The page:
Reclining in her leather executive chair at Tynecastle, Ann Budge will be content that months of working with Craig Levein have brought a clear strategy to a previously rudderless ship.
The restructuring of Hearts has certainly been a long time in the planning.
Budge is the necessary bridge to fan ownership and has a contract to hand the Edinburgh club over to supporters’ group Foundation of Hearts within five years. Yet the idea that brought her into office stretches back way beyond any plans she and Levein concocted since last year.
For the five original Foundation members, Budge entering Tynecastle was the culmination of more than four years’ hard toil and relentless campaigning. Alex Mackie, Brian Cormack, Garry Halliday, Jamie Bryant and Donald Ford aren’t the types to seek public attention or praise. Yet they planted the roots for this fan-led buyout. Whether they wish to or not, they should have their names etched in Tynecastle folklore.
They worked quietly together since early 2010, believing the day would come when the combined strength of the club’s supporters would be its saving grace. That day arrived when Budge paid £2.5million of her own cash for an 80 per cent shareholding, which she will eventually pass on to the Foundation and their 8000 subscribers. After countless meetings, plans, counter-plans, cash injections, websites, appeals, press releases and pledges, that deal sent Hearts supporters on the way to owning their club.
Delving into the history of this movement reveals a delicious twist of irony: Foundation of Hearts was indirectly sparked by none other than Roman Romanov. Budge’s predecessor as chairman, the son of former owner Vladimir Romanov held an angry exchange with Mackie at Hearts’ AGM in 2008. This prompted Mackie to act. He takes up the story which ultimately led to the Foundation being established.
“Roman Romanov was laying out plans for Hearts’ future and it was clear in my mind, as an accountant, that the club would be ending up with something like £90m of debt. That would have been totally unserviceable,” recalls Mackie, a 60-year-old who runs his own company.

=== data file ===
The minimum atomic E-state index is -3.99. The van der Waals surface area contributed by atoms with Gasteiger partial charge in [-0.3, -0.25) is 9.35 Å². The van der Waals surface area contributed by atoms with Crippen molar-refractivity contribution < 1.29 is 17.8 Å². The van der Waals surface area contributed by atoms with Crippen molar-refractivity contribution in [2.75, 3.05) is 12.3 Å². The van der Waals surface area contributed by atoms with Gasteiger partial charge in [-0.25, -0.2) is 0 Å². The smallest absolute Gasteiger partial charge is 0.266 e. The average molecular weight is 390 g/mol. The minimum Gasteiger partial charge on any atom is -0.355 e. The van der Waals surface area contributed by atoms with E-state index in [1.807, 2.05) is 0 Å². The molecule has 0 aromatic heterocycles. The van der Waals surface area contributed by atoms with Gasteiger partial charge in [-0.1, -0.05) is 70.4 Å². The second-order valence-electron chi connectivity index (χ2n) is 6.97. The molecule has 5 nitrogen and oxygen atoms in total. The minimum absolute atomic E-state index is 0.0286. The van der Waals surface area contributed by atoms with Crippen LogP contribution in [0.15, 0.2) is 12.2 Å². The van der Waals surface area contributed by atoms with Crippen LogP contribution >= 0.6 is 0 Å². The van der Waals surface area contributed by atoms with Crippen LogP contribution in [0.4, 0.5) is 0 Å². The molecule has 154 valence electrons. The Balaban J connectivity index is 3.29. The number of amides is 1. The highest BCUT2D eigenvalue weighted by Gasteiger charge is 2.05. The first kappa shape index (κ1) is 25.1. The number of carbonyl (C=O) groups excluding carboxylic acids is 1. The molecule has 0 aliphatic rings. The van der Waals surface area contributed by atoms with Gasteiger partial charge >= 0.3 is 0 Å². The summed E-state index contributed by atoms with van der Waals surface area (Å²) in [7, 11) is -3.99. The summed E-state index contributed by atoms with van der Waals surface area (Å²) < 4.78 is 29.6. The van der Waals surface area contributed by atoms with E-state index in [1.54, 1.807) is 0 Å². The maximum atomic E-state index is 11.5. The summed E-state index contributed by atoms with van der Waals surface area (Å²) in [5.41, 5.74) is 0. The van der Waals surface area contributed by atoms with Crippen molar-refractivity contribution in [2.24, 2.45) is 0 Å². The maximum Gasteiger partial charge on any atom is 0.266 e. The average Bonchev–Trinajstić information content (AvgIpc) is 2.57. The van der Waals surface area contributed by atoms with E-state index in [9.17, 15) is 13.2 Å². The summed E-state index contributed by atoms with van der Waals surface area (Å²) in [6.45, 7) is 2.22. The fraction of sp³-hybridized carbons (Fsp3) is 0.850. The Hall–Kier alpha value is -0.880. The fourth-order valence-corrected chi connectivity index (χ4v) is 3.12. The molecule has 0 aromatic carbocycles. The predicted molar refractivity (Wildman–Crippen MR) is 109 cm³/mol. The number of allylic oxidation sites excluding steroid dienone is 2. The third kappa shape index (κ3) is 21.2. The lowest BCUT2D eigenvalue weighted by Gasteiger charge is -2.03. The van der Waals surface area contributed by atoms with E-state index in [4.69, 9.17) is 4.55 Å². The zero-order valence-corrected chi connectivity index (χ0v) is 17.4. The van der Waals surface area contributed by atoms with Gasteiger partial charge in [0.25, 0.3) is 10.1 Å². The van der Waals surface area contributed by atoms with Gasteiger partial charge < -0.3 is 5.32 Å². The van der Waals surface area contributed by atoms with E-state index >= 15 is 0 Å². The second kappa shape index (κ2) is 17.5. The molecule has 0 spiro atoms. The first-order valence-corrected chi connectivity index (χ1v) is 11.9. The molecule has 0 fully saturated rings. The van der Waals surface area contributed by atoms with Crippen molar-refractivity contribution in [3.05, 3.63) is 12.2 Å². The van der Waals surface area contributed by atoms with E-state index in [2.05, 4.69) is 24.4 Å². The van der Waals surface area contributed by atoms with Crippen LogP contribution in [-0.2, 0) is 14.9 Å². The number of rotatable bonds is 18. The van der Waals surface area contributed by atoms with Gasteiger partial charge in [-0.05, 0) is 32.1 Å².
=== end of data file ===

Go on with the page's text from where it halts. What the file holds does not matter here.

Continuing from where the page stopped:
“I chirped up and said to young Romanov that this was unsustainable and that he was going to take the club down. He started asking me questions about who I was and if I was a businessman. I said I was. I knew where he was going with the conversation. I said I financed my business through capital, equity and bank loans. When I said bank loans he said, ‘what’s your problem, because we own the bank’. My remark was that if I was a shareholder in that bank then I’d be selling my shares right away.
“I’ve been a Hearts shareholder since the late 1970s and never before at an AGM have I had one of the security team sent across to stand beside me. This steward was pressurising me, telling me to let Mr Romanov finish. I argued that he had finished and the security guard repeated ‘allow Mr Romanov to finish’. I suddenly realised he had been sent to stand beside me and shut me up. I thought this was crazy. It just underlined the need for something to be done.
“Given the scale of what needed done, there was never going to be one individual to come forward. It had to be the totality of the fans who were going to make the change and it was a case of how do you harness this? I began to talk to people and exchange ideas. Word got around and I learned Brian Cormack, Garry Halliday and Jamie Bryant were also putting together plans for fans’ ownership.
“They arrived in my office for the first time in late February 2010. These guys are behind the Foundation as much as me. They got us links to Sergejus Fedotovas [former Hearts director and Romanov confidant] and Gary Mackay. Gary was very concerned about what the Romanovs were doing to Hearts too, so the whole idea was born out of real distaste for the way the club was going.”
That first meeting ended abruptly, however. Halliday, a bricklayer to trade, had initially been put in touch with old golfing buddies Cormack and Bryant by Mackay. “Gary Mackay said to me, ‘I need you to come along to the Caledonian Hotel’. It was the first time I’d met Brian and Jamie,” says Halliday. “Their idea was to get 8000 fans paying £3000 each and buy the club, mine was £5 a week from 15,000 people, so we were on the same tracks. I have an architect friend, Charlie Aitken, and it was him who brought us to Alex. Charlie’s daughter is married to Alex’s son.
“Jamie and myself went along to meet Alex. Charlie was a bit wary. He said, ‘I’ll take you to meet Alex, but I’ve got to warn you, Alex is intense’. We were up for it. Alex welcomed us into his office and suggested going out for a coffee. We were having a chat about our plans in this bar and someone came in to use the internet. Alex just stopped talking and suddenly we’re on the way back to his office again. That’s the way Alex was, he left nothing to chance and didn’t want any information coming out. He was bang on with that.